Coding for Change

24 Nov 2015

Coding for Change Alisher Mukhtarov presents the 'Fixit' app to the innovative programmers at UNDP Uzbekistan's 'Hackathon' event

C++, JavaScript, Python and PHP – while these languages can’t be spoken out loud, they help inform and connect people around the world. Today’s celebrated inventors are those who have used programming languages to create tools like Facebook, YouTube and Twitter, or those who design the hardware that make these tools ever easier to access and utilize.  The fruits of these minds are helping address the remaining challenges faced in achieving equal human prosperity and development.

From the 10th to the 12th of September, UNDP and the Ministry for Development of Information Technologies and Communications of the Republic of Uzbekistan organised Uzbekistan’s first ever ‘Hackathon’ – an event at which programmers used the competitive spirit to create innovative products. The results have been many astounding and practical apps, which among others have included an interactive social map of Uzbekistan, a 3D presentation of bus routes, and a transformation of economic data into a virtual reality setting.

The event’s winning team ‘Intense Group’ travelled over 500 km from the city of Bukhara to take part in the event. Their winning application ‘Fixit’, currently in the stage of ongoing development, intends to bridge gaps between citizens and their government in addressing urban issues and creating a safe and comfortable living environment in cities.

Bringing concerns into the light

When UNDP Uzbekistan asked programmer Alisher Mukhtarov about the purpose of ‘Fixit’, created together with teammates Bekzod Saidov, Saidravshan Shakirov and Maruf Tairov, his answer was as short and concise as expected: “The aim of our application is to simplify the citizens' appeals to the state authorities and to speed up decision-making regarding the smallest problems that remain ‘in the shadows’.”

‘Fixit’ is an application through which citizens can directly appeal to local government and authorities to address infrastructural problems. It makes use of geographic and geo-positioning data that has become newly-available through the Open Data Portal.

By utilising this information, the application allows citizens to take pictures of any damage to urban infrastructure, linked with an exact geographic location, which is then submitted to local authorities for their attention and action.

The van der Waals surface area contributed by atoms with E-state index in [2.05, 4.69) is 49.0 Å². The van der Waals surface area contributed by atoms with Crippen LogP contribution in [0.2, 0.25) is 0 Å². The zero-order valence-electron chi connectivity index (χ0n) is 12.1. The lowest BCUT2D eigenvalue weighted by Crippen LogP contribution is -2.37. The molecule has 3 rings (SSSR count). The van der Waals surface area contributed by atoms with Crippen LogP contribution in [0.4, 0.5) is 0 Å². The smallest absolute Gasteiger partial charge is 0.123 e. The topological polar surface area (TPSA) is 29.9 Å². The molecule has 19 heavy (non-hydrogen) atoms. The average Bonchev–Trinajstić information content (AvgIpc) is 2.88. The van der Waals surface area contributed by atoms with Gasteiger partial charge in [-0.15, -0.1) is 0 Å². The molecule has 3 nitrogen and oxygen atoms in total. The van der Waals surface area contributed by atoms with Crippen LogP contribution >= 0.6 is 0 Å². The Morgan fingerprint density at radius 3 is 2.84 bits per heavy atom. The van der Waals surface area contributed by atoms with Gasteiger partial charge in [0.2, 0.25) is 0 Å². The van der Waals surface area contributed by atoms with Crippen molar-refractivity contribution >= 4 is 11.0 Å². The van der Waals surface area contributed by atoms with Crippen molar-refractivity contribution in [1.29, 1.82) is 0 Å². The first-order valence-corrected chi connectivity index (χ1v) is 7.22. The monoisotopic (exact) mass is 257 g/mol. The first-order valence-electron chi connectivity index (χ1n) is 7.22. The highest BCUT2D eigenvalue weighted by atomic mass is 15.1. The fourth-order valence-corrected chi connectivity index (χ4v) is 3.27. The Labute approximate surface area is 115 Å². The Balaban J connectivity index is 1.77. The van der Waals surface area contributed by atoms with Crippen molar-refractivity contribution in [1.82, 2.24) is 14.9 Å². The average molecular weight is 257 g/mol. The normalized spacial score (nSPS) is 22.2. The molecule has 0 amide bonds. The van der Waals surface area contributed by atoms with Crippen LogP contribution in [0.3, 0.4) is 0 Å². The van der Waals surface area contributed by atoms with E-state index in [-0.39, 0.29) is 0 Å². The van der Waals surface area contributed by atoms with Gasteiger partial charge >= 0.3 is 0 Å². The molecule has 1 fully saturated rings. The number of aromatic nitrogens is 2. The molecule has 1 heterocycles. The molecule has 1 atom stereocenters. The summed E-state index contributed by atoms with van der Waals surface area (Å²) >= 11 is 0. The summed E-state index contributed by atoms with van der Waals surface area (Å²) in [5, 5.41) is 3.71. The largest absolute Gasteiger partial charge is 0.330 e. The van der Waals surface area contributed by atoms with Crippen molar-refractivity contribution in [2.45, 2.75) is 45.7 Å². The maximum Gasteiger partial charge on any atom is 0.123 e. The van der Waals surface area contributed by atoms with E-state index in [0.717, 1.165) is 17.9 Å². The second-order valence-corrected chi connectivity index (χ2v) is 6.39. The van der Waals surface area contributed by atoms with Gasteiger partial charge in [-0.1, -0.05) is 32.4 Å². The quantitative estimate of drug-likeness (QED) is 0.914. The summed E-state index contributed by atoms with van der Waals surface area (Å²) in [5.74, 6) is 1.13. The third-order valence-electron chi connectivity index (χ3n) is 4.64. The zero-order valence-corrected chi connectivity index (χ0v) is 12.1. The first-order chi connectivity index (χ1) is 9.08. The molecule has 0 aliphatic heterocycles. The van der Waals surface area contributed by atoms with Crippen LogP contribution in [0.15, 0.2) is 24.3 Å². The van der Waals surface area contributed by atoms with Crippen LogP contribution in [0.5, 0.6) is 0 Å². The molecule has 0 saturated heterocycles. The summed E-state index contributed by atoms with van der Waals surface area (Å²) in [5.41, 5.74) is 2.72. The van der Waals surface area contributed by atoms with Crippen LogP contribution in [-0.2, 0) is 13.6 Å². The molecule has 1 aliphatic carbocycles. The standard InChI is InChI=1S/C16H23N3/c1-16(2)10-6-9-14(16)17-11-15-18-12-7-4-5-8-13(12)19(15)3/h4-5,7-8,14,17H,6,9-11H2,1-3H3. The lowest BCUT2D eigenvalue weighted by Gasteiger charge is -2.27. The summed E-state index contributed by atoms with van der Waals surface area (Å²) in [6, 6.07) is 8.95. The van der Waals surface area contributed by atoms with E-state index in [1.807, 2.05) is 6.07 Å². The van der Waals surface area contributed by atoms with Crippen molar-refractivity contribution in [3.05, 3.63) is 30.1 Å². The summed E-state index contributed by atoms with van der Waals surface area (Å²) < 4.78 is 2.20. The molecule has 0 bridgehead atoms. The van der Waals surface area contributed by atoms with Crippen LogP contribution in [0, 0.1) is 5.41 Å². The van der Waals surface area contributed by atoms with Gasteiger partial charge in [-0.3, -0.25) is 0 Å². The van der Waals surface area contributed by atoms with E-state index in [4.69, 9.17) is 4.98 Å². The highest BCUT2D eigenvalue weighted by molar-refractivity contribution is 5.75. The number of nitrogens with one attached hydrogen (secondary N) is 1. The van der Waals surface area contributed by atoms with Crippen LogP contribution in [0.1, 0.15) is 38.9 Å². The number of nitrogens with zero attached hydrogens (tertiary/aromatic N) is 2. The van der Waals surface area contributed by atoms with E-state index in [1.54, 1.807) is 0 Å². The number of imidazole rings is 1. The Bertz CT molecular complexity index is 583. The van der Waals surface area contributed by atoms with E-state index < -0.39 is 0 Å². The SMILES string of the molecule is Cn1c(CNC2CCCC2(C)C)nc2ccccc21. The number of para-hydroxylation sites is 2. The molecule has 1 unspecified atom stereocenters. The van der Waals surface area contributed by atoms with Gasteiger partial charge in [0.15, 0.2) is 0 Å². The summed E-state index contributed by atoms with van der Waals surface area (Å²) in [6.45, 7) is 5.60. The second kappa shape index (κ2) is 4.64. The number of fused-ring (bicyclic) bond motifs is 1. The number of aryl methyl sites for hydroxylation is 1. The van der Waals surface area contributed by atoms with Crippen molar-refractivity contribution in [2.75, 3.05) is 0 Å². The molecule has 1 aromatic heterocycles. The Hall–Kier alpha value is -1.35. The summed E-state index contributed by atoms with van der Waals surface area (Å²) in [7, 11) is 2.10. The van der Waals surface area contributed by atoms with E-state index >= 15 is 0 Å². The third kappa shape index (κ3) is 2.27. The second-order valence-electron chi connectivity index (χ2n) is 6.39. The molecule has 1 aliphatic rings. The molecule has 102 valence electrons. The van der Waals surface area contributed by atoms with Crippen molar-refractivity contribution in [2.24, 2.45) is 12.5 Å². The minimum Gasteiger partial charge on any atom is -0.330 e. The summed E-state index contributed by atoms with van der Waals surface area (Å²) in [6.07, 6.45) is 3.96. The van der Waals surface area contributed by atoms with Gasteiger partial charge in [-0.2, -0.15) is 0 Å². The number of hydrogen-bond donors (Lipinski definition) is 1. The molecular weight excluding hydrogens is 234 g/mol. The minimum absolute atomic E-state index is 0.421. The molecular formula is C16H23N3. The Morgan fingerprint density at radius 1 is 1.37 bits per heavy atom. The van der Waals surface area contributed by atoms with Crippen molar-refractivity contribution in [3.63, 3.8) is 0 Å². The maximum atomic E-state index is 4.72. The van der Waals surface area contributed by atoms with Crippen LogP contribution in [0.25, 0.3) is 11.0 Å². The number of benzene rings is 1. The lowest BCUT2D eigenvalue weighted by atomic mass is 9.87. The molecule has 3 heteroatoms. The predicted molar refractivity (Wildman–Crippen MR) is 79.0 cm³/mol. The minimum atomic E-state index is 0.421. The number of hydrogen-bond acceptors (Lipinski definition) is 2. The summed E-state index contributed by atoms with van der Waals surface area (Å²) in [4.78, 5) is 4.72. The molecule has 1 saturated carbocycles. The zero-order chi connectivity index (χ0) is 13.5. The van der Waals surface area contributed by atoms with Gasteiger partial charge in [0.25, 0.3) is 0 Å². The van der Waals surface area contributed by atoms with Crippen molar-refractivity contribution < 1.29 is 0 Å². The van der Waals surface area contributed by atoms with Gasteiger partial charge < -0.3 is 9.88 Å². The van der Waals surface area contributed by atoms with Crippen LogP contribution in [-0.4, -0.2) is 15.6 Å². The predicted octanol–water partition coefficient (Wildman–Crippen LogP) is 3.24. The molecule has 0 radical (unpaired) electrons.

“The mobile and web application will allow users to report on problems in housing and utilities, transportation and other areas, directly to relevant authorities and responsible state bodies,” Mr. Mukhtarov added.

“Users will be able to mark problems either as ‘non-public’ content that is sent only to relevant authorities for processing, or as ‘public’ content displayed in every users’ downloaded application as well as the application’s website version.”

At this point the application is still in a development stage, with the ‘Intense Group’ seeking to work in collaboration with the UNDP E-Government project and local authorities to turn their expanding concept into a reality. Once the system is fully developed, it will be made universally accessible.

“The demand for programmers is increasing every day, because every sector of our lives needs software solutions,” Mr. Mukhtarov concluded. “That itself contributes to the development of society, and the facilitation of daily routine tasks.”

What comes out of data and innovation?

The establishment of the Open Data Portal has been a significant strive forward, but the information it makes available needs to be effectively applied in a practical way. The Hackathon event and the resulting applications have shown how the information can be applied, and it is hoped that these successes will lead to a new range of mobile and online software.

“Hackathons are very popular throughout the world. They provide opportunities to identify gaps and discrepancies in the datasets of public information. More importantly, available open data provides opportunities for programmers to add value to that data and create applications resulting in social benefits,” said Mr. Ivan Fost, an expert on open data from the Department of Information Technology of the Government of Moscow.

“As the website data is adapted into a more accessible format, and as the range of data on the website continues to expand, we are looking to see what creative, innovative ideas can come out of the woodwork.”

While encouraging independent programmers, the E-Government project has also actively worked with government partners to expand the role information and communication technologies play in making sure that public services are quickly and easily accessible.

This work has included both internal improvements, such as the streamlining of document exchange systems, and external improvements such as the establishment of the universal government online portal. These continued initiatives will be even more important as Uzbekistan works towards the achievement of the Sustainable Development Goals in coming years.

By blogging consultant James Brindley

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